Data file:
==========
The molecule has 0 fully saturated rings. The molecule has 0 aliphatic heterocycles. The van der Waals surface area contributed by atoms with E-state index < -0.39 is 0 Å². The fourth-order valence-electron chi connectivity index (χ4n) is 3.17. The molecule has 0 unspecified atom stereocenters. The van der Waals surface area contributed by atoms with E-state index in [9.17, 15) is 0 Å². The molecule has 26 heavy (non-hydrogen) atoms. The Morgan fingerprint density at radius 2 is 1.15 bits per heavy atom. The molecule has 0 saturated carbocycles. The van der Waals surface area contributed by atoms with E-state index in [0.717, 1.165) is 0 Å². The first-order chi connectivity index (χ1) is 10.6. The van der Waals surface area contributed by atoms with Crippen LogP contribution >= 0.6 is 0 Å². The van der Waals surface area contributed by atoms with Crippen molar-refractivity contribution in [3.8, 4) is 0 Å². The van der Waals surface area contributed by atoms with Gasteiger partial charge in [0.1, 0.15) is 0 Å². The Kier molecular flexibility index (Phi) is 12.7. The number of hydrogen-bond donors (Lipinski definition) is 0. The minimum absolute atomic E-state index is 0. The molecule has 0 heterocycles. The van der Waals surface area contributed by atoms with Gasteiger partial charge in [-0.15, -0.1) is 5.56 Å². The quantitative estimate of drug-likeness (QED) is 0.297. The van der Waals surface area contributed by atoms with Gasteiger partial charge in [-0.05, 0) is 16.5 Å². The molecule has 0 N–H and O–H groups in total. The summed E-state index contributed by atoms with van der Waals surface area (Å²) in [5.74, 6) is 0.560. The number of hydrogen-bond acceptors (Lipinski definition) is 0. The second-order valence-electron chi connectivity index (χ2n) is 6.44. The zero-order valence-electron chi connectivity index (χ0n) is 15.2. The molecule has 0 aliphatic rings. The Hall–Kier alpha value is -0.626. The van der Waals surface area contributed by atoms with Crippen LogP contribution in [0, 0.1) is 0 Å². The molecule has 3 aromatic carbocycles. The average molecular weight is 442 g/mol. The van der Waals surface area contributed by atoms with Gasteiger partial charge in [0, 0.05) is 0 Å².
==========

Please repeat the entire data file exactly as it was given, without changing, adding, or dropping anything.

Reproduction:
The molecule has 0 fully saturated rings. The molecule has 0 aliphatic heterocycles. The van der Waals surface area contributed by atoms with E-state index < -0.39 is 0 Å². The fourth-order valence-electron chi connectivity index (χ4n) is 3.17. The molecule has 0 unspecified atom stereocenters. The van der Waals surface area contributed by atoms with E-state index in [9.17, 15) is 0 Å². The molecule has 26 heavy (non-hydrogen) atoms. The Morgan fingerprint density at radius 2 is 1.15 bits per heavy atom. The molecule has 0 saturated carbocycles. The van der Waals surface area contributed by atoms with E-state index in [0.717, 1.165) is 0 Å². The first-order chi connectivity index (χ1) is 10.6. The van der Waals surface area contributed by atoms with Crippen LogP contribution >= 0.6 is 0 Å². The van der Waals surface area contributed by atoms with Crippen molar-refractivity contribution in [3.8, 4) is 0 Å². The van der Waals surface area contributed by atoms with Gasteiger partial charge in [0.1, 0.15) is 0 Å². The Kier molecular flexibility index (Phi) is 12.7. The number of hydrogen-bond donors (Lipinski definition) is 0. The minimum absolute atomic E-state index is 0. The molecule has 0 heterocycles. The van der Waals surface area contributed by atoms with Gasteiger partial charge in [-0.15, -0.1) is 5.56 Å². The quantitative estimate of drug-likeness (QED) is 0.297. The van der Waals surface area contributed by atoms with Gasteiger partial charge in [-0.05, 0) is 16.5 Å². The molecule has 0 N–H and O–H groups in total. The summed E-state index contributed by atoms with van der Waals surface area (Å²) in [5.74, 6) is 0.560. The number of hydrogen-bond acceptors (Lipinski definition) is 0. The second-order valence-electron chi connectivity index (χ2n) is 6.44. The zero-order valence-electron chi connectivity index (χ0n) is 15.2. The molecule has 0 aliphatic rings. The Hall–Kier alpha value is -0.626. The van der Waals surface area contributed by atoms with Crippen LogP contribution in [0, 0.1) is 0 Å². The molecule has 3 aromatic carbocycles. The average molecular weight is 442 g/mol. The van der Waals surface area contributed by atoms with Gasteiger partial charge in [0, 0.05) is 0 Å².